"Leviathan" movie director Andrey Zvyagintsev.

(Photo: Courtesy of Vladimir Michukov)

More than a decade has passed since muffler shop owner Marvin Heemeyer went on a destructive rampage with an armored bulldozer in the town of Granby, Colorado.

Yet Heemeyer’s actions still provoke heated debate on YouTube, with hundreds discussing whether Heemeyer should be heralded as a hero or vilified for taking the law into his own hands. 

One of dozens of online videos capturing Marvin Heemeyer's rampage through Granby, Colo. on June 4, 2004, featuring long comment threads debating Heemeyer's status as a hero or villain. 

Amid the YouTube videos of Heemeyer's spree, one "thegaygaymerchannel" posed a suggestion: “Someone should make a movie about this guy.” 

Someone has.

The resulting film, "Leviathan," directed by Russian filmmaker Andrey Zviyagintsev and set in a small town in Russia, is up for an Academy Award for Best Foreign Language Film.

CPR arts editor Chloe Veltman recently spoke through a translator with Zviyagintsev about how the events in Granby influenced his movie. 

Here are some edited highlights from their conversation: 

CPR: How did you first hear the story of Marvin Heemeyer's bulldozer rampage in Granby, Colorado?

Andrey Zviyagintsev: "It was 2008. I was working on the short film 'New York I Love You.' We were having lunch together with my translator and assistant. She told me a few stories. Among those few stories was the one about Marvin John Heemeyer. And this story immediately amazed me. I felt kind of an excitement and nervous emotions. And that's how I started to think about the film that later on was called 'Leviathan.' "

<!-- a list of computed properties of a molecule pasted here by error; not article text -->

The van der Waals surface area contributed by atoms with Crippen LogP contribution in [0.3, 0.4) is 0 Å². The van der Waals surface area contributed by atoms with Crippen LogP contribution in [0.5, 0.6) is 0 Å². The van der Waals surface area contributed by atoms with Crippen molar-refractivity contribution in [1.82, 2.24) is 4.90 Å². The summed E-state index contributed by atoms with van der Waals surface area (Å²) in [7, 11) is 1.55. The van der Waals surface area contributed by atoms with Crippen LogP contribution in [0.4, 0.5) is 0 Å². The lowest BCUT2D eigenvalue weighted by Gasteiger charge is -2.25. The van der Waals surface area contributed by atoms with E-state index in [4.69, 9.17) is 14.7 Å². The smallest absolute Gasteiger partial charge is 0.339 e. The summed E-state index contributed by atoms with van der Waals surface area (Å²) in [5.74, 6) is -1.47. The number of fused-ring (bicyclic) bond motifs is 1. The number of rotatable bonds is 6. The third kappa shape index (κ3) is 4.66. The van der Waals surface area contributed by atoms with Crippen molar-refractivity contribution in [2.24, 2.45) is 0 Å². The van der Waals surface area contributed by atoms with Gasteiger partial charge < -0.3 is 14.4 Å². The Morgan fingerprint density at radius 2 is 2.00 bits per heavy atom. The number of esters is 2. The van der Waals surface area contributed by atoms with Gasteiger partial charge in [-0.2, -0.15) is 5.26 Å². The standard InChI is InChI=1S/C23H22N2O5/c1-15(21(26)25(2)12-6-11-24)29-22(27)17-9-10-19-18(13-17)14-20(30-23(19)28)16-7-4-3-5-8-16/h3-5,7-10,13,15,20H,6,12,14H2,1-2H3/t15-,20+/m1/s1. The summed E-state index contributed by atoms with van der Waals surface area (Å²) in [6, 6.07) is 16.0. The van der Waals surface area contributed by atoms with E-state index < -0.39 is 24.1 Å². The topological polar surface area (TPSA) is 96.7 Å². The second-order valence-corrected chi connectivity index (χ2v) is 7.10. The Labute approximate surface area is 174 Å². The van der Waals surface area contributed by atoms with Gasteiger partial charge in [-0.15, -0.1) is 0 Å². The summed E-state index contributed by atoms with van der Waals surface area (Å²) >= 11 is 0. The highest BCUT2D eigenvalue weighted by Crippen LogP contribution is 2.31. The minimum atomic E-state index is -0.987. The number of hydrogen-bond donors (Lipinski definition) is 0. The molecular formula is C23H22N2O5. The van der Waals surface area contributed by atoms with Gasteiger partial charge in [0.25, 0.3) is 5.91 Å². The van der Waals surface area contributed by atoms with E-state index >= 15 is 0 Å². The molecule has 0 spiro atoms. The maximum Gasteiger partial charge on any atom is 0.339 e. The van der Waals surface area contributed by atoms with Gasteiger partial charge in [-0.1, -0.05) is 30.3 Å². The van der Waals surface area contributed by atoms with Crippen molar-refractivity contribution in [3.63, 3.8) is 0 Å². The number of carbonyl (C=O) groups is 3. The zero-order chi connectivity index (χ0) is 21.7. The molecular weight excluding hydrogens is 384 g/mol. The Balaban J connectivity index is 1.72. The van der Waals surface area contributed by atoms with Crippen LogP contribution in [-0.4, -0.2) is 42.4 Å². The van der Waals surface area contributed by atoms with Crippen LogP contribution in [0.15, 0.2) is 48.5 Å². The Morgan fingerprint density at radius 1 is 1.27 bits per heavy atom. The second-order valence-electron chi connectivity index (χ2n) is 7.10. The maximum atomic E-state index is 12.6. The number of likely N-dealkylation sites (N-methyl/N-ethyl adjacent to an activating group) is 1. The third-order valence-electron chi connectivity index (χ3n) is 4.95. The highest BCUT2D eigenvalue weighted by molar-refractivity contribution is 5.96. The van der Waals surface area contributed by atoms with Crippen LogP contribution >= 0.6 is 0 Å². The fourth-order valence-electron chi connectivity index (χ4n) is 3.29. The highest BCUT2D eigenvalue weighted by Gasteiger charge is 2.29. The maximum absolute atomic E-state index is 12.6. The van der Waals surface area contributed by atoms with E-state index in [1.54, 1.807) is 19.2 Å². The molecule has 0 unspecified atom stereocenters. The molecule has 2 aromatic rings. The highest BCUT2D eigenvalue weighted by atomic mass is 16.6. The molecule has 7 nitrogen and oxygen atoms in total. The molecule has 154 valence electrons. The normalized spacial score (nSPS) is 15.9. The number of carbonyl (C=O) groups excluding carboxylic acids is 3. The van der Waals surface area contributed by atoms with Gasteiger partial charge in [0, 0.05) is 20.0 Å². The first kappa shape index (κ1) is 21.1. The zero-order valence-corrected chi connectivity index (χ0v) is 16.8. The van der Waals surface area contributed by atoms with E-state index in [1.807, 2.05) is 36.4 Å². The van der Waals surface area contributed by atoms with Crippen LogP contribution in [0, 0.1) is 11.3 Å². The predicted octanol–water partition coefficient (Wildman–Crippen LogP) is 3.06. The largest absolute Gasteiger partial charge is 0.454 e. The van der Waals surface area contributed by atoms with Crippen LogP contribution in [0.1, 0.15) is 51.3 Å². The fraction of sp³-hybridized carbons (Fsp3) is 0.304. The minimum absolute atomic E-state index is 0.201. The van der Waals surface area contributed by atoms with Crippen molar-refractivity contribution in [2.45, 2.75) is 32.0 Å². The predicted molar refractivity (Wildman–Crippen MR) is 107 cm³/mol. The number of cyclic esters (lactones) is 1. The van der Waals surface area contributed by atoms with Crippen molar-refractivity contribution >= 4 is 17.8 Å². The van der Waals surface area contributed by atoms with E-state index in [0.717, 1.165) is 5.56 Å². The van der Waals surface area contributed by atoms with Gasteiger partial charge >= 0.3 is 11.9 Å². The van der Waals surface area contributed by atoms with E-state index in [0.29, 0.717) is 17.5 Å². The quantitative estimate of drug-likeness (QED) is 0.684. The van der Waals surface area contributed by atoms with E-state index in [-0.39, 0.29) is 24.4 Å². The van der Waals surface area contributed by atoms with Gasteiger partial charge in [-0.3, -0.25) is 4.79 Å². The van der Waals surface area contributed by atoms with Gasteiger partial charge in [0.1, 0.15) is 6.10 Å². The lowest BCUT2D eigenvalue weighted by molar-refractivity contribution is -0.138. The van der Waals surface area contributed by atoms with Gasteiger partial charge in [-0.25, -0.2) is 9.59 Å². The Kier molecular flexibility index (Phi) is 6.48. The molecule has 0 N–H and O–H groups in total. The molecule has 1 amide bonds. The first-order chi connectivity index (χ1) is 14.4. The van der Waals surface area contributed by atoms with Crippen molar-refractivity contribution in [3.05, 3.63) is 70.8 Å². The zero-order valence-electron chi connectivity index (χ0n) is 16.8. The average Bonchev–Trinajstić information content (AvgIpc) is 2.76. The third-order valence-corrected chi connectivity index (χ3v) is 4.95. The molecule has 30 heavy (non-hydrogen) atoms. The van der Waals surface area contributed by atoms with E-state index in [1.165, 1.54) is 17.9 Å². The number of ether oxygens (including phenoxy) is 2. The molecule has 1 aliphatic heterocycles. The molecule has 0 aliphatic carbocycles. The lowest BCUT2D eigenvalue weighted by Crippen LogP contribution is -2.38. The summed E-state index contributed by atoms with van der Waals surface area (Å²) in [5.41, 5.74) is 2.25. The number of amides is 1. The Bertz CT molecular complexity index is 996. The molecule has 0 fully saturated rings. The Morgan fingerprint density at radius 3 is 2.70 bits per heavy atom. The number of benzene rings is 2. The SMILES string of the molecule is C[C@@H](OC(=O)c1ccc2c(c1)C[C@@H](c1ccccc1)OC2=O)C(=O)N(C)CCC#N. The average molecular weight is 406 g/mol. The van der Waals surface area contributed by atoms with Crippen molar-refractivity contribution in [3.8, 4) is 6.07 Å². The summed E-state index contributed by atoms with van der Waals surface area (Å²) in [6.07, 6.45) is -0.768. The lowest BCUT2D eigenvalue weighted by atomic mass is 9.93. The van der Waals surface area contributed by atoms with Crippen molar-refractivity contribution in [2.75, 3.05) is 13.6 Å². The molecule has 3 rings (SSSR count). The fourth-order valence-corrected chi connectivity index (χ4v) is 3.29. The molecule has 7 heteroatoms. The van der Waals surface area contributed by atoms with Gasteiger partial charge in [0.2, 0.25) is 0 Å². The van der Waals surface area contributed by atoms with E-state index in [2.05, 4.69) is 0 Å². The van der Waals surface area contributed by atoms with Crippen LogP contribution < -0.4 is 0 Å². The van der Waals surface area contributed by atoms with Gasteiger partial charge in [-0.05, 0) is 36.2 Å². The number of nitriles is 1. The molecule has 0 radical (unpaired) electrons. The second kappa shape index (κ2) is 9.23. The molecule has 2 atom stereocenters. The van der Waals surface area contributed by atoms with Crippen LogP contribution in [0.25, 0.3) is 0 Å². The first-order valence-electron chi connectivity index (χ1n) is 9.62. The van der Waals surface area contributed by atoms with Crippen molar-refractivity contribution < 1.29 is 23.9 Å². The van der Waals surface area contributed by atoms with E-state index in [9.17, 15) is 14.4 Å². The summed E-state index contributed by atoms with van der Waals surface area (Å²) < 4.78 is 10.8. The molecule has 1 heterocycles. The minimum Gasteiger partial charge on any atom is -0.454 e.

Sergey Pokhodaev as Roma in a scene from "Leviathan."

(Photo: Anna Matveeva, Courtesy of Sony Pictures Classics)

CPR: How did you take this Colorado story and turn it into something very Russian?

Andrey Zviyagintsev: "Very soon after I started to think about this film, I realized that this story about the ordinary man -- or, as we say in Russian literature, 'little man' -- who comes face to face with the system, who tries to confront injustice, is absolutely universal. While this story is universal, why not me, as a Russian artist, set up this kind of universal story in Russia? We have completely re-written the script four times. In the first two, we had an ending that was very similar to what happened in reality, with our character Kolya driving the bullet-proof bulldozer and demolishing the municipal buildings before killing himself. But then we found that this story was not completely Russian. When we speak about Russians, it's more about patience and obedience. The Russian people are much more patient and obedient than Americans. So we decided to change the ending." 

This year’s Academy Awards take place on Feb. 22.